Jonah ran. He hopped board a ship headed in the opposite direction to Tarshish. The Lord sent a terrible storm. The wind blew. The ship rolled. The sailors, in fear for their very lives, and anxious to appease the wrath of the gods, threw lots to find who was responsible for this calamity. The throw of the dice picked out Jonah as the culprit. To Jonah's credit, he told them to throw him into the sea. The sailors tried desperately to control the ship, but finally, reluctantly, threw Jonah overboard, where he was swallowed by a huge fish. In the belly of the fish, Jonah prayed a very popular prayer. "Lord, if you get me out of this predicament, I'll do anything you say." The Lord heard Jonah, and took him at his word. The fish threw Jonah up on dray land. He was saved.
So, Jonah, keeping his promise, went to Nineveh and preached, "Forty days more, and Nineveh shall be overthrown!" To Jonah's surprise the people of Nineveh heard him, believed him, and acted. They actually listened to his sermon, and did what he told them to do! Unbelievable! They repented of their wickedness. The King made a proclamation that the populace should wear sackcloth and fast. When God saw how the people repented, God changed his mind about the judgment, and Nineveh was saved.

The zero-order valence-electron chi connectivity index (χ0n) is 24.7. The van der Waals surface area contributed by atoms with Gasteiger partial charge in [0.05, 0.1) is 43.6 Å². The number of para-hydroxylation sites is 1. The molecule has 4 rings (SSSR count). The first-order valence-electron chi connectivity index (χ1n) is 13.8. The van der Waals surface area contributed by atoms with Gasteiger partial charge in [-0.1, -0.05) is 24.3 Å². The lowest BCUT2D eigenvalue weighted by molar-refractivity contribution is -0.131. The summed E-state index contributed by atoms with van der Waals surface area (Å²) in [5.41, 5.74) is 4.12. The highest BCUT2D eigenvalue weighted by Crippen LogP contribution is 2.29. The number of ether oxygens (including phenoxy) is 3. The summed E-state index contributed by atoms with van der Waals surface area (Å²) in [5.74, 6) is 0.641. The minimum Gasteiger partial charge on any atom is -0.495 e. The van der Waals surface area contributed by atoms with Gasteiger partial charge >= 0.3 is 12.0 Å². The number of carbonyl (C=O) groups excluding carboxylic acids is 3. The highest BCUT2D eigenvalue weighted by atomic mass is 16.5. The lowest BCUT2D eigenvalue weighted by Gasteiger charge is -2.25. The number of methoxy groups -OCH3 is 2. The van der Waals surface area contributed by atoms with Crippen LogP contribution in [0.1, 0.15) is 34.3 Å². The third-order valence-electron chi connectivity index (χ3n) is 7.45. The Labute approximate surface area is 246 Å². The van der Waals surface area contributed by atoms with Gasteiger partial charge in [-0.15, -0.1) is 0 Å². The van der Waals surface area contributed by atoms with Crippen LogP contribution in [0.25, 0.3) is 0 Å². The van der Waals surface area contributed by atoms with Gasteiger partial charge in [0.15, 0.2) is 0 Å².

Was Jonah thrilled about the effectiveness of his reluctant message? No way! Jonah ran again. This time he ran emotionally. He withdrew into himself. Jonah went outside the city, sat on a hillside to watch the city get the judgment it deserved, but it didn't come. Jonah sulked, unleashed his anger to the Lord, and told the Lord to take his life.